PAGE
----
I am sorry that he is acting this way and that you are gong through such a dificult time. If the divorce is filed in court you have the right to request that none of these things occur until the case is resolved.
Legal disclaimer: The response given is not intended to create, nor does it create an ongoing duty to respond to questions. The response does not form an attorney-client relationship, nor is it intended to be anything other than the educated opinion of the author. It should not be relied upon as legal advice. The response given is based upon the limited facts provided by the person asking the question. To the extent additional or different facts exist, the response might possibly change. Attorney is licensed to practice law only in the State of Massachusetts. Responses are based solely on Massachusetts law unless stated otherwise.
In Oregon, if a divorce petition has been filed and served, a statutory restraining order preventing the dissipation of assets would have gone into effect. A notice of that statutory restraining order, which outlines what each party is prohibited from doing, should have been attached to the summons and petition when it was served. The language of the statutory restraining order can be found at ORS 107.093. Failure to comply with that restraining order could result in the imposition of sanctions against the non-complying party by the court. But because this is a fairly complicated procedure, you should speak to a lawyer to explore your options further.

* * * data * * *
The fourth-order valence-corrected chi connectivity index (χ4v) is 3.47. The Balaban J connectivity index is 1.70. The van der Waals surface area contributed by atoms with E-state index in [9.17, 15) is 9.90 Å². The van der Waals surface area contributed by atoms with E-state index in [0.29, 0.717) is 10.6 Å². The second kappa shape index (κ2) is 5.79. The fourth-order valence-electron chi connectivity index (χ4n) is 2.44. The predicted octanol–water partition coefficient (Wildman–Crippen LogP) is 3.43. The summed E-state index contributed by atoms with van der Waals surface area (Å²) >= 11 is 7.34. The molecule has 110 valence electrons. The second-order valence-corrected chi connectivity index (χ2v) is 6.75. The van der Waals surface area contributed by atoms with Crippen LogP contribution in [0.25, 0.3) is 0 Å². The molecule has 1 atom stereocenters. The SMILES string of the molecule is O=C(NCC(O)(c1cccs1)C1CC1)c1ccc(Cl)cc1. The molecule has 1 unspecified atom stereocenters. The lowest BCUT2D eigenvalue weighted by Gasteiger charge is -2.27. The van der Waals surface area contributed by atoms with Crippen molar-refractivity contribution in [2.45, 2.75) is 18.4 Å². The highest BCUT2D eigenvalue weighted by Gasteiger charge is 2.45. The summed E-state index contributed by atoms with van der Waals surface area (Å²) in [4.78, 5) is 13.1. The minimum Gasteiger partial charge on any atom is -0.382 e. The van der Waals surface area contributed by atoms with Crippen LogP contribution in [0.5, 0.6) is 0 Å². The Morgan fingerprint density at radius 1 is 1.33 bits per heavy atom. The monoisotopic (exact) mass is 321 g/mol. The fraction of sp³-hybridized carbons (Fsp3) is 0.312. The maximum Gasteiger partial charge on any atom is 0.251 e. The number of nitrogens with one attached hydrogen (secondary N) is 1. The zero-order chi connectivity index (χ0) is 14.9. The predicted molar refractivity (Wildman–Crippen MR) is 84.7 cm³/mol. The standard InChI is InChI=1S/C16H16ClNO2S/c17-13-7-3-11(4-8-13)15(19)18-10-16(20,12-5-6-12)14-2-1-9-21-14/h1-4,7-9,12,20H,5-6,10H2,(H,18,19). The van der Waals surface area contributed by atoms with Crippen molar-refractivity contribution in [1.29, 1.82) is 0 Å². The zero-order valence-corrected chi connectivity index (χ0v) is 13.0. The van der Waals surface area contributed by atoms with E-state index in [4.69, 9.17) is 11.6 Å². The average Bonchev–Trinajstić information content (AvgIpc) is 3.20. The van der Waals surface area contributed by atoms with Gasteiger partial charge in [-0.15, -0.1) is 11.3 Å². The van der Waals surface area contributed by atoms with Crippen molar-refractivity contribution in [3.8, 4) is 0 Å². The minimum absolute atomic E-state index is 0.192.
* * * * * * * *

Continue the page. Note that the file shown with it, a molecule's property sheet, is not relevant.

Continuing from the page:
Alternatively, if a divorce petition has not been filed, you should still speak with an lawyer immediately about your situation to preserve your interests.
With regard to the specific bequests you say that your spouse is now making in his will, regardless of whether the ORS 107.093 restraining order applies to this or not, please note that the will has no effect on his interest in his property until he dies. If he should die before the divorce is completed and leaves you nothing in his will, you are still married and may be able to elect against the will (ORS 114.600) and receive an elective share of the estate, subject to ORS 114.725. If he dies after the divorce is completed and the court has awarded these properties to you in the general judgment, then it does not matter what his will says. If I give the Brooklyn Bridge to you in my will and at the time of my death I do not own that property, then the gift is meaningless. You cannot give what you do not own. I would encourage you to discuss the details of your situation with an attorney experienced in Oregon family and probate law.
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